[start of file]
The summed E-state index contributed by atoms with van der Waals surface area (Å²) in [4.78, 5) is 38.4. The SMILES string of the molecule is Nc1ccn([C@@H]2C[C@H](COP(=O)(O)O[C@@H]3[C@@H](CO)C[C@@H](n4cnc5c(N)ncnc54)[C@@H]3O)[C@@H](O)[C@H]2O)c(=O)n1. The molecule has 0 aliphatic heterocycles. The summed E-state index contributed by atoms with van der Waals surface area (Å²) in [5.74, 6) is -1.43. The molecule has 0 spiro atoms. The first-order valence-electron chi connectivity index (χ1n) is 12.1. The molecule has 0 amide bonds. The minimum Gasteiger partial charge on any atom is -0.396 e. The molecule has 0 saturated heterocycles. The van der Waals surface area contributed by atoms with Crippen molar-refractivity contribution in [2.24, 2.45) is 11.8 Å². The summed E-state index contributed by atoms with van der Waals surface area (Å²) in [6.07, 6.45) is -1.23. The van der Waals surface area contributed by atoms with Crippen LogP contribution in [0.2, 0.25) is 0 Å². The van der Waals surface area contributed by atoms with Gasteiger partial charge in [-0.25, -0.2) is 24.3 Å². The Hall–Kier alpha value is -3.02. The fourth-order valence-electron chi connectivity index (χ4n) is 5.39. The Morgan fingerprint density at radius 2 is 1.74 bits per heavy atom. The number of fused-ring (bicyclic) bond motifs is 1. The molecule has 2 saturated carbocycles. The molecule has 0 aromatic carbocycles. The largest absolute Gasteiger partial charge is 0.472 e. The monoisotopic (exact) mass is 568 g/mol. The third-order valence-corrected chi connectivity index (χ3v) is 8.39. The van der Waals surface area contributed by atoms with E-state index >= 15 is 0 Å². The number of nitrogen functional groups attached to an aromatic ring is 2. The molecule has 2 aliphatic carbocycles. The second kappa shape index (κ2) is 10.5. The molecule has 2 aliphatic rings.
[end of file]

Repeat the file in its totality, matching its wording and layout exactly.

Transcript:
The summed E-state index contributed by atoms with van der Waals surface area (Å²) in [4.78, 5) is 38.4. The SMILES string of the molecule is Nc1ccn([C@@H]2C[C@H](COP(=O)(O)O[C@@H]3[C@@H](CO)C[C@@H](n4cnc5c(N)ncnc54)[C@@H]3O)[C@@H](O)[C@H]2O)c(=O)n1. The molecule has 0 aliphatic heterocycles. The summed E-state index contributed by atoms with van der Waals surface area (Å²) in [5.74, 6) is -1.43. The molecule has 0 spiro atoms. The first-order valence-electron chi connectivity index (χ1n) is 12.1. The molecule has 0 amide bonds. The minimum Gasteiger partial charge on any atom is -0.396 e. The molecule has 0 saturated heterocycles. The van der Waals surface area contributed by atoms with Crippen molar-refractivity contribution in [2.24, 2.45) is 11.8 Å². The summed E-state index contributed by atoms with van der Waals surface area (Å²) in [6.07, 6.45) is -1.23. The van der Waals surface area contributed by atoms with Crippen LogP contribution in [0.2, 0.25) is 0 Å². The van der Waals surface area contributed by atoms with Gasteiger partial charge in [-0.25, -0.2) is 24.3 Å². The Hall–Kier alpha value is -3.02. The fourth-order valence-electron chi connectivity index (χ4n) is 5.39. The Morgan fingerprint density at radius 2 is 1.74 bits per heavy atom. The number of fused-ring (bicyclic) bond motifs is 1. The molecule has 2 saturated carbocycles. The molecule has 0 aromatic carbocycles. The largest absolute Gasteiger partial charge is 0.472 e. The monoisotopic (exact) mass is 568 g/mol. The third-order valence-corrected chi connectivity index (χ3v) is 8.39. The van der Waals surface area contributed by atoms with E-state index >= 15 is 0 Å². The number of nitrogen functional groups attached to an aromatic ring is 2. The molecule has 2 aliphatic carbocycles. The second kappa shape index (κ2) is 10.5. The molecule has 2 aliphatic rings.